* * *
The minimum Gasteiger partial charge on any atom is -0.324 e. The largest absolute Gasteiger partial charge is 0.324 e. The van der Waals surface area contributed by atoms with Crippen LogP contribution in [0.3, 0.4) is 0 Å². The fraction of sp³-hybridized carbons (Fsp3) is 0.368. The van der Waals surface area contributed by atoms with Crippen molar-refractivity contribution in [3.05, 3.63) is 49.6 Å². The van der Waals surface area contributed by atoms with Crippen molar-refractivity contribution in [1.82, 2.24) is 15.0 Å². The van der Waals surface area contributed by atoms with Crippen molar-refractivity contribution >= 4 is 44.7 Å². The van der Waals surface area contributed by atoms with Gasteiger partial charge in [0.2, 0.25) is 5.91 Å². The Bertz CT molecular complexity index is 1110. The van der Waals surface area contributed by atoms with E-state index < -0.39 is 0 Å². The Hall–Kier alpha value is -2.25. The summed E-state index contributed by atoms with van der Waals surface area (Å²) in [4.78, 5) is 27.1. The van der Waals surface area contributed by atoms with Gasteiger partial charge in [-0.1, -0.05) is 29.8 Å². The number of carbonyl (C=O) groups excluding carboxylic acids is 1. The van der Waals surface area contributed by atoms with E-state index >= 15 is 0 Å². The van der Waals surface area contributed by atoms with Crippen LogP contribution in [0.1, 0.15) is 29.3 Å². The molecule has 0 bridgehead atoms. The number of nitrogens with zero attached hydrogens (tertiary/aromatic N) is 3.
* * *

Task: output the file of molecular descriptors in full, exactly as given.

The minimum Gasteiger partial charge on any atom is -0.324 e. The largest absolute Gasteiger partial charge is 0.324 e. The van der Waals surface area contributed by atoms with Crippen LogP contribution in [0.3, 0.4) is 0 Å². The fraction of sp³-hybridized carbons (Fsp3) is 0.368. The van der Waals surface area contributed by atoms with Crippen molar-refractivity contribution in [3.05, 3.63) is 49.6 Å². The van der Waals surface area contributed by atoms with Crippen molar-refractivity contribution in [1.82, 2.24) is 15.0 Å². The van der Waals surface area contributed by atoms with Crippen molar-refractivity contribution >= 4 is 44.7 Å². The van der Waals surface area contributed by atoms with Gasteiger partial charge in [0.2, 0.25) is 5.91 Å². The Bertz CT molecular complexity index is 1110. The van der Waals surface area contributed by atoms with E-state index < -0.39 is 0 Å². The Hall–Kier alpha value is -2.25. The summed E-state index contributed by atoms with van der Waals surface area (Å²) in [4.78, 5) is 27.1. The van der Waals surface area contributed by atoms with Gasteiger partial charge in [-0.1, -0.05) is 29.8 Å². The number of carbonyl (C=O) groups excluding carboxylic acids is 1. The van der Waals surface area contributed by atoms with E-state index >= 15 is 0 Å². The van der Waals surface area contributed by atoms with Crippen LogP contribution in [0.1, 0.15) is 29.3 Å². The molecule has 0 bridgehead atoms. The number of nitrogens with zero attached hydrogens (tertiary/aromatic N) is 3.